Well over 500 children, parents, grandparents, early childhood educators, employers, and community leaders packed the Vermont State House steps and lawn to rally with dozens of lawmakers from every corner of Vermont and of every political affiliation, uniting together to show support for solving Vermont’s child care crisis. The Courage to Care Rally was among the largest legislative rallies in recent years and a testament to the growing and intensifying support for progress to address the state’s child care crisis.
The rally which took place in Montpelier, comes on the heels of the Vermont Senate’s historic passage of S.56, the 2023 Child Care Bill earlier this month. The bill, if passed, would be the state’s most significant step towards solving the child care crisis by making child care more accessible and affordable for thousands of Vermont families and by improving program quality by increasing compensation and professional training for early childhood educators. Senate President Pro Tem Phil Baruth, joined behind the podium by child care leaders in the Senate – Ruth Hardy and Ginny Lyons – spoke to Vermonters at the rally about his chamber’s work on the 2023 child care bill: “Since day one the Senate has made clear that our top priority is to address Vermont’s child care crisis this year,” said Senator Baruth, president pro tempore of the Senate. “We’ve heard from hundreds of parents, providers and members of the business community about the urgent need to address the child care crisis to support children and families, our workforce and economy. S.56’s passage represents our unwavering commitment to address this urgent need.”
The bill is now being considered by the House, and during the rally, Speaker Jill Krowinski joined by Representatives Theresa Wood and Emilie Kornheiser shared her chamber’s shared collective support for legislation that will help to solve the state’s ongoing child care crisis. “For far too long, families across Vermont have struggled to balance taking care of their children and earning a paycheck,” said Speaker Krowinski. “Finding a child care slot at a local center is extremely difficult and finding available care for infants is nearly impossible. It’s time to ensure every family has access to high-quality and affordable childcare. We have a chance to make our state more prosperous, create greater opportunities for Vermonters, and show the rest of the country what a state that supports families truly looks like.”
In addition to lawmakers and early childhood educators, the hundreds of Vermonters who attended the rally also heard from influential business and industry leaders representing a range of sectors, including: Alyssa Campbell, CEO of Seed and Sew (emceed the event); Brian Leffler, CEO of Instrumart, a leading supplier of industrial instruments in South Burlington; Mieko Ozeki, Cofounder of Vermont Womenpreneurs; and Dr. Rebecca Bell, President of the American Academy of Pediatrics, Vermont Chapter.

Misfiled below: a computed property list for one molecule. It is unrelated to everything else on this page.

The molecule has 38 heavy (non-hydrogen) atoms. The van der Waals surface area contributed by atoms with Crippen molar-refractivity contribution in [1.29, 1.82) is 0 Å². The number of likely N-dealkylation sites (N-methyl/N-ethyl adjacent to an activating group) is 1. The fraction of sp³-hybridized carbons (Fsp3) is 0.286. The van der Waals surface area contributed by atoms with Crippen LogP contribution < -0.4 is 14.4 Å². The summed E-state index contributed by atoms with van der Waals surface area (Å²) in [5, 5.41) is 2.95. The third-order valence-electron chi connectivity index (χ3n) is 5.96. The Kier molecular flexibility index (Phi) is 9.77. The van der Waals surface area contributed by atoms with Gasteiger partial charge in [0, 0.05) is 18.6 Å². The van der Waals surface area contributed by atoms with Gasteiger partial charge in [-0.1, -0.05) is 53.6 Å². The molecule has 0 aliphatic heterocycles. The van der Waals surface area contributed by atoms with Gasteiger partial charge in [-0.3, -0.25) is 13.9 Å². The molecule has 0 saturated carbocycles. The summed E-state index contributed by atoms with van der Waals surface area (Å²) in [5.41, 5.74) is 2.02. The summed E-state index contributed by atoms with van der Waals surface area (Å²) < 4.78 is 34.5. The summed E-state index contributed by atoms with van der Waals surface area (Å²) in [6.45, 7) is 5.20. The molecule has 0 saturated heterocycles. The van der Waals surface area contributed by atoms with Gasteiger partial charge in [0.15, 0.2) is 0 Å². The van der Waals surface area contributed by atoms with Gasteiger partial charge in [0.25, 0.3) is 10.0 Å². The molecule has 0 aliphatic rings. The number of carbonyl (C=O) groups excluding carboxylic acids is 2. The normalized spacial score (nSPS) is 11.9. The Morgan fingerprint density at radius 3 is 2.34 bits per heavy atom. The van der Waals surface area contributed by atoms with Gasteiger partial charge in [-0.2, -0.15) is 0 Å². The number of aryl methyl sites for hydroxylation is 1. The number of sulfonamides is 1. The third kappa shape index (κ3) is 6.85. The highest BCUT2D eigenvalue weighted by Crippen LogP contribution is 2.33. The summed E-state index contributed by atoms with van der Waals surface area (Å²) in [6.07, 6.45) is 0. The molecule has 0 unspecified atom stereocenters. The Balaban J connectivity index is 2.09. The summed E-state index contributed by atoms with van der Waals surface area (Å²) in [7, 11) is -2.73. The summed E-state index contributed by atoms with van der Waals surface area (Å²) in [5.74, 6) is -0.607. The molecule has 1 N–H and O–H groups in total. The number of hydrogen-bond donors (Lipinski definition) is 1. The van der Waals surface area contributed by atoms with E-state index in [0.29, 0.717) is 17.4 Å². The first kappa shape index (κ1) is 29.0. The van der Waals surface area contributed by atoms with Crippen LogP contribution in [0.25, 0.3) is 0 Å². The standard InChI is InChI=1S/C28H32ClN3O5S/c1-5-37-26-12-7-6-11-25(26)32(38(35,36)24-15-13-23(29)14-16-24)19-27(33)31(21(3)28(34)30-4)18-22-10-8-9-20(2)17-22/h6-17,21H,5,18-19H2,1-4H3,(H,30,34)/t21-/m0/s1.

During the rally, leaders in the state’s child care movement spoke about how the child care crisis has never been more dire and how as a state, we cannot allow it to continue. Advocates Caitlin D’Onofrio, toddler teacher at Robin’s Nest Children’s Center in Burlington and Ilia Gilligan, early childhood educator, parent and member of the Child Care Campaign’s Families of Color Advisory Committee called out that parents right now, when lucky enough to find access to child care, are spending up to 30% of their income to get it, and how quality child care can be limited due to low pay and costly professional training resources for early childhood educators. Su White, Teaching Director at the Quarry Hill School in Middlebury and decades-long child care advocate also expressed this in her rally remarks, but also that as a state we’ve never been closer to solving the child care crisis. “As professionals, we deserve compensation, respect and opportunities. When I retire, I would love to know that there is a child care system in place that works for all Vermonters. We can do it! We are here and the moment is now.”
The rally included a musical performance from Vermont’s own Kat Wright Trio. The group performed the song “Something Beautiful” which was co-written by Wright in 2017 for the Vermont Child Care Campaigns’ “Kids Out Loud!” event held in Burlington. The song has become the anthem for the child care movement in Vermont.
Throughout the afternoon, while listening to the Kat Wright Trio and various speeches, attendees took part in advocacy activities that included writing messages to lawmakers, meeting with elected officials, planning and registering for future child care advocacy events, and posting their photos and child care stories to social media to increase awareness and grow the movement further.
In closing out the rally, Aly Richards, CEO of Let’s Grow Kids said: “Each one of us did one thing today – we showed courage for child care. We’ve delivered a powerful message to our elected representatives and to every single Vermonter. For our kids, parents, businesses, educators, for our economy – now is the time to solve our state’s child care crisis.”
About Vermont’s Child Care Campaign
Vermont’s Child Care Campaign is led by Let’s Grow Kids, a nonprofit organization on a mission to ensure affordable access to high-quality child care for all Vermont families by 2025. With nearly 40,000 supporters, Let’s Grow Kids, in partnership with Let’s Grow Kids Action Network, is empowering Vermonters to advocate for sustainable child care policy change. Learn more at www.letsgrowkids.org.
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